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Sample Last Will and Testament - 11 Free Sections Explained

We've compiled 11 sections commonly found in a Last Will and Testament and explained them in detail. Read our Estate Planning Glossary if you need help understanding the legal terms.

The sections are real quotes of legal documents LegalDeeds generates for customers. LegalDeeds is Canada's #1 online will provider since 1999.

The wording in a section can change depending on your unique situation. Try LegalDeeds' online will platform if you are looking to write your own will. A complete estate plan starts at $50.

Sample Last Will and Testament Sections


This is the Last Will And Testament of me, John Doe, presently of 123 St, Toronto, Ontario, Canada (herein referred to as my "Will").

To ensure clarity of intent, the document should clearly state that it is a last will and testament. The use of parentheses with the phrase "herein referred to" allows for other clauses in the document to refer to it simply as "Will" instead of repeating phrases like "this Last Will and Testament."


I am of sound mind and have the capacity to make this Will.

If the testator was not mentally capable when they signed the will, it may be challenged in court. To avoid ambiguity, the capacity clause in a will clearly indicates that the testator was of sound mind at the time of signing.


I revoke all former wills and codicils made by me.

This section ensures that the most recent version of the will is the one that governs the distribution of the testator's assets after their death. Without such a clause, there may be confusion or disputes over which version of the will is the most current or accurately reflects the testator's wishes.

Older wills often included "other testamentary dispositions" in the revocation clause. Lawyers stopped using this phrasing because of a court case where a similar clause was used to cancel the designated beneficiaries of a retirement fund, even though the will did not intend to change the retirement fund beneficiaries.


This Will is governed by and construed in accordance with the laws of Ontario.

This clause can help prevent any conflicts or confusion that may arise from differing laws in different jurisdictions.

Appointment of Executor

I appoint my wife, Jane Doe, to be the Executor and Estate Trustee of my Will.

The executor is responsible for fulfilling your wishes after you pass away. The language used in the clause that appoints the executor can vary significantly depending on who is chosen for the role. For instance, the executor may be a law firm rather than a family member. Wills often include backup executors in case the primary choice is unavailable or unable to fulfill the role.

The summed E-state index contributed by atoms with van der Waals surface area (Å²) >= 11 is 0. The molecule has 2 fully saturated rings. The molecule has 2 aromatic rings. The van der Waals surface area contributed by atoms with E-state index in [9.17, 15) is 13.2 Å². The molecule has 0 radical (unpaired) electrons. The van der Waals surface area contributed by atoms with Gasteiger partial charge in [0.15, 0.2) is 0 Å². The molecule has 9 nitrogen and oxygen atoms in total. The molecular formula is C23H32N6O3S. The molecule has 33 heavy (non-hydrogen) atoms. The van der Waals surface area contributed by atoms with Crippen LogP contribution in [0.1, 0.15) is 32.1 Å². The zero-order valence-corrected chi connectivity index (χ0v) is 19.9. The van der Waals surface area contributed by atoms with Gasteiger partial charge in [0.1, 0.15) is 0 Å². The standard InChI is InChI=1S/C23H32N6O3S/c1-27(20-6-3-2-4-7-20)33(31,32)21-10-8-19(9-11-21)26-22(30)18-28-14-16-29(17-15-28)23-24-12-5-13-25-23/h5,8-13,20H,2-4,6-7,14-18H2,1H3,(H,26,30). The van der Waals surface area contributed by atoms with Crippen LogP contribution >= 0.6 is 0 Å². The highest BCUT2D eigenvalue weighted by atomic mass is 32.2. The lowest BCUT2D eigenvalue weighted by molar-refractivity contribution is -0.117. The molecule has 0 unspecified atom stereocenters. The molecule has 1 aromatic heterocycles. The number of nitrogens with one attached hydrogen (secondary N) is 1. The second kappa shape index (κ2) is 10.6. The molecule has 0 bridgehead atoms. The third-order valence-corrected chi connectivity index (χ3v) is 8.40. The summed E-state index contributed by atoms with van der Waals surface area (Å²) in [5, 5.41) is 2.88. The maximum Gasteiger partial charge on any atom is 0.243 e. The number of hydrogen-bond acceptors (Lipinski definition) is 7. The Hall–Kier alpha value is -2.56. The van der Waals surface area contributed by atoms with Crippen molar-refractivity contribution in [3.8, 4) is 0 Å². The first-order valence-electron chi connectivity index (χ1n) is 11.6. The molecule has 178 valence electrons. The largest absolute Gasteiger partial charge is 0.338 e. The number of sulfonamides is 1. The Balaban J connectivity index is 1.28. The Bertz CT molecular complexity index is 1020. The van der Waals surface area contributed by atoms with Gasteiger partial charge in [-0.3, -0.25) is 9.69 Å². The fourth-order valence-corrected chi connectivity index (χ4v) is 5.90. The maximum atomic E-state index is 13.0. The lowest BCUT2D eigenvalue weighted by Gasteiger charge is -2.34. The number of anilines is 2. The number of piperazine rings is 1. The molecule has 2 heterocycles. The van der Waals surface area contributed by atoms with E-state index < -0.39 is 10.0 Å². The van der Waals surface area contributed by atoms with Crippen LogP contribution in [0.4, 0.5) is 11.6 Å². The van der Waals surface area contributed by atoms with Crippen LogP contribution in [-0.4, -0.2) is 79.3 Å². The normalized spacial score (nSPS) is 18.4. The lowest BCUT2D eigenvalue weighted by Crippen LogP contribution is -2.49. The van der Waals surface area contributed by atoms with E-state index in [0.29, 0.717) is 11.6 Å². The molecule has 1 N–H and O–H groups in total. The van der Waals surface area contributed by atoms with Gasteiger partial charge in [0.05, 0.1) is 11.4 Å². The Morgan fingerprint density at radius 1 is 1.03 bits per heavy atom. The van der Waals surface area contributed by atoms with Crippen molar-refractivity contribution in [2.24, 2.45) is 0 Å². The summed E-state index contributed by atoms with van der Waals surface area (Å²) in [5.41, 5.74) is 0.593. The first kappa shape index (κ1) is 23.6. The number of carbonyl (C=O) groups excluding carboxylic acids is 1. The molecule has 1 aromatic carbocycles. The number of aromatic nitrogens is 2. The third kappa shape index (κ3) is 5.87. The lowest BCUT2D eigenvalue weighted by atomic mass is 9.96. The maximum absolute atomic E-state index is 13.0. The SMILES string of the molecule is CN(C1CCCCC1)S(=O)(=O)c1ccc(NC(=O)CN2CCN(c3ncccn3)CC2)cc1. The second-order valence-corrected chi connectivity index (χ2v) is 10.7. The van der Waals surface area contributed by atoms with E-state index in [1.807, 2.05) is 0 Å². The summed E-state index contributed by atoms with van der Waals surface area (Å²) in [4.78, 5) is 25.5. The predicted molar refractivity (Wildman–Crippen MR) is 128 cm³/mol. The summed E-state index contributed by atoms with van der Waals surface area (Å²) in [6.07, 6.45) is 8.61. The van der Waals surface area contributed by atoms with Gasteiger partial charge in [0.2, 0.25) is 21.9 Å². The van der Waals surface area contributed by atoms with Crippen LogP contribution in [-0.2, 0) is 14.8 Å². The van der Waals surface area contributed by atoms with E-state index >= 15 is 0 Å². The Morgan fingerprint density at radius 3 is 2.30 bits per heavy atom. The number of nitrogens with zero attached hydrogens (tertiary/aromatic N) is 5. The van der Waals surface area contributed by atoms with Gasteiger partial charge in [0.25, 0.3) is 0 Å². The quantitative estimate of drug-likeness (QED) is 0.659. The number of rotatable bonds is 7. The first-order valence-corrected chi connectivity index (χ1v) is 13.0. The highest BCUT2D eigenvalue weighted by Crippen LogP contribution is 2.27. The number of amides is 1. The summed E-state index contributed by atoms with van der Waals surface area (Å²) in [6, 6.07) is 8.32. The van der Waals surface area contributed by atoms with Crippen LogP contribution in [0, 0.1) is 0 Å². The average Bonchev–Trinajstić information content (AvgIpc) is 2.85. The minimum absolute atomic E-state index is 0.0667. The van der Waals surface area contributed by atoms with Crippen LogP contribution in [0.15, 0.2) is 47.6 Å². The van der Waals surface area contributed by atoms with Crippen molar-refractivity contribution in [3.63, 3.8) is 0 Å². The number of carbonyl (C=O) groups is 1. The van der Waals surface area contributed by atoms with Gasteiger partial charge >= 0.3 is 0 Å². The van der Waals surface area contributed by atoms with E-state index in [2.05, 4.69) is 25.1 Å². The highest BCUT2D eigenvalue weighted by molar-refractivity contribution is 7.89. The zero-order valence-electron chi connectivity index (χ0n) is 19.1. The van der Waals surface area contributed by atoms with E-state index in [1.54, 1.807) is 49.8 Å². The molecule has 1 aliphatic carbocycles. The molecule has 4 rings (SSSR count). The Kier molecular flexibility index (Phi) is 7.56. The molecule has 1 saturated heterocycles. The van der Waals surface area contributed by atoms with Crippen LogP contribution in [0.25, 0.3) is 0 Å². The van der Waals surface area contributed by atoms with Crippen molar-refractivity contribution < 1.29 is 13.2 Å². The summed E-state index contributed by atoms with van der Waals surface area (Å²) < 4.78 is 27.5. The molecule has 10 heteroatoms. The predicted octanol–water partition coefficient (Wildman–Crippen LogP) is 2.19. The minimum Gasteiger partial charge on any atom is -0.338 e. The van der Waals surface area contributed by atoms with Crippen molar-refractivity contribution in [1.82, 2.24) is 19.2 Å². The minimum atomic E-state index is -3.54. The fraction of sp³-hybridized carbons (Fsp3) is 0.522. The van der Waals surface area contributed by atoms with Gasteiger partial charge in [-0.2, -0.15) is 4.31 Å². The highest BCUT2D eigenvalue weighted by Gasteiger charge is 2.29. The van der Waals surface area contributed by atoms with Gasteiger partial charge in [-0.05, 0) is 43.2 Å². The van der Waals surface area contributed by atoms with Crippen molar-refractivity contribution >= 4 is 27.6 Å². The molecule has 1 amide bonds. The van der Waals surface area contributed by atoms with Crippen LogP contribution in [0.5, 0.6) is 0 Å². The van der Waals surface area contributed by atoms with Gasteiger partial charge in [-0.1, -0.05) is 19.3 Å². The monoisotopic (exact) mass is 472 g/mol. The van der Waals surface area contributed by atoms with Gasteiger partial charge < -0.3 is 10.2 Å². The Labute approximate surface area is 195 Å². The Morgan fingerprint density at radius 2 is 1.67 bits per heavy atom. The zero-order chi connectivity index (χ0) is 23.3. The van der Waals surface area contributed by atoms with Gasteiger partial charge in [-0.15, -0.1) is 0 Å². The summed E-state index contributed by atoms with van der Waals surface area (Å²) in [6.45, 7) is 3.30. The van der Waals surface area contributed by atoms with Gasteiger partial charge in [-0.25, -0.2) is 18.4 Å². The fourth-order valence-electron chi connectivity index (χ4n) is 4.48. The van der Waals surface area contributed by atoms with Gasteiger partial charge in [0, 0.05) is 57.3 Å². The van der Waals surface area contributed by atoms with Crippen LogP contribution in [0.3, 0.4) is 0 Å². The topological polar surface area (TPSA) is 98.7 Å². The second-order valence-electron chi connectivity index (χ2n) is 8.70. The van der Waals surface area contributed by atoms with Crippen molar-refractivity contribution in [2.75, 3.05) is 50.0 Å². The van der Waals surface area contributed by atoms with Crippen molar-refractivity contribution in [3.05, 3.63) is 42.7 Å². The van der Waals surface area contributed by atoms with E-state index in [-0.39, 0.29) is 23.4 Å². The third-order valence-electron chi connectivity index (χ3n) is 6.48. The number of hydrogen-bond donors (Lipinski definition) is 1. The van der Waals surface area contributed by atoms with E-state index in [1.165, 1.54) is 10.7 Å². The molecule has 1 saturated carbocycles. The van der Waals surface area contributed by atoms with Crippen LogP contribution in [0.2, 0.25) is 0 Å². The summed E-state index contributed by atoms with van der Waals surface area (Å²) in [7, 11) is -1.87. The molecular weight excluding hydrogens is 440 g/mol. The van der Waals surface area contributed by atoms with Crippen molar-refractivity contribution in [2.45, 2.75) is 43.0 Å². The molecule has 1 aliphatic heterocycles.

Any person who does not survive me for a period of at least 30 clear days will be deemed to have predeceased me for all the purposes of my Will. Notwithstanding the foregoing, any person appointed as a Trustee by my Will may act as such from the date of my death.

The survivorship period in a will is a time period of at least 30 clear days that a person must survive the testator in order to inherit any assets or property outlined in the will. This is to avoid complications that can arise if both spouses die within a short period of time, as it can result in double estate administration tax and double costs of administration. The survivorship clause ensures that only those who have survived the testator by at least 30 clear days can inherit from the will.

Disposition of Estate

I direct my Trustee to dispose of my estate in the following order:

My Trustee must pay out of and charge to the capital of my estate my just debts, funeral and testamentary expenses, income taxes, and all inheritance or succession duties and taxes whether imposed pursuant to the laws of Ontario or any other jurisdiction that may be payable in connection with any property passing on my death (or deemed to pass) or in connection with any insurance on my life or any gift or benefit given or conferred by me either in my lifetime or by survivorship or by this Will or any Codicil thereto and whether such duties and taxes be payable in respect of estates or interests which fall into possession at my death or at any subsequent time.

I authorize my Trustee to defer, commute, or prepay any such taxes or duties at their absolute discretion.